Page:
The tug-of-war between the bulls and the bears isn’t just confined to punters in stocks. This week, it spilled over to central bankers as well. US Fed Chair Jerome Powell made sure in his press conference that the markets got his hawkish message. He said, “Incoming data since our last meeting suggests that the ultimate level of interest rates will be higher than previously expected.” Bank of England chief Andrew Bailey, on the other hand, explicitly said further increases in the Bank Rate would be to “a peak lower than priced into financial markets’’. Both central bankers hiked their policy rates by 75 basis points each, but their messages to the market were very different.
Faced with conflicting signals, this FT story titled ‘How to be Bullish?’, free to read for Moneycontrol Pro subscribers, listed the reasons for being bullish on global markets, while another piece, titled, ‘How to be a Bear’, laid out the bear case. My colleague Anubhav Sahu cut through the fog to write about the implications of Powell’s ‘’higher for longer’’ policy stance and what investors in India should do now.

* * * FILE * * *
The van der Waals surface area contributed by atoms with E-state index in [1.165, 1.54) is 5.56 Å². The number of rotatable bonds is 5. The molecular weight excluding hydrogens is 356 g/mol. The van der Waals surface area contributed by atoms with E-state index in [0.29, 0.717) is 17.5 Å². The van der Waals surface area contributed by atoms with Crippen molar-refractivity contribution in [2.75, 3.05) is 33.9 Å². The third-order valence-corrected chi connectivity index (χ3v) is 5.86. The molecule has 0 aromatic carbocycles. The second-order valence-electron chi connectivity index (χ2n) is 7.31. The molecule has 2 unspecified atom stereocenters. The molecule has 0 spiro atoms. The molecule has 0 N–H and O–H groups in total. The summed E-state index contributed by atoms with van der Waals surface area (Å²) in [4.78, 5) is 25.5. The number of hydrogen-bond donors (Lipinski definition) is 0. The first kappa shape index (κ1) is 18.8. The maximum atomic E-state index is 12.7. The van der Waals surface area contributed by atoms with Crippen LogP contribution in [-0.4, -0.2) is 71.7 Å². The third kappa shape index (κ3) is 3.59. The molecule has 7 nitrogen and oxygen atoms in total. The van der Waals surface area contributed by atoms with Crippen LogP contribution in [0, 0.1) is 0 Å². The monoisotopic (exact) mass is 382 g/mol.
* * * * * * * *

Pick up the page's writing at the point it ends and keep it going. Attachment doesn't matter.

‘’Slower, longer, higher’’ sums up Powell’s stance on rate hikes nicely. Its sobering conclusion: “Restrictive monetary policy—however gradually delivered—slows the economy, squeezes margins, and increases bankruptcies and defaults.”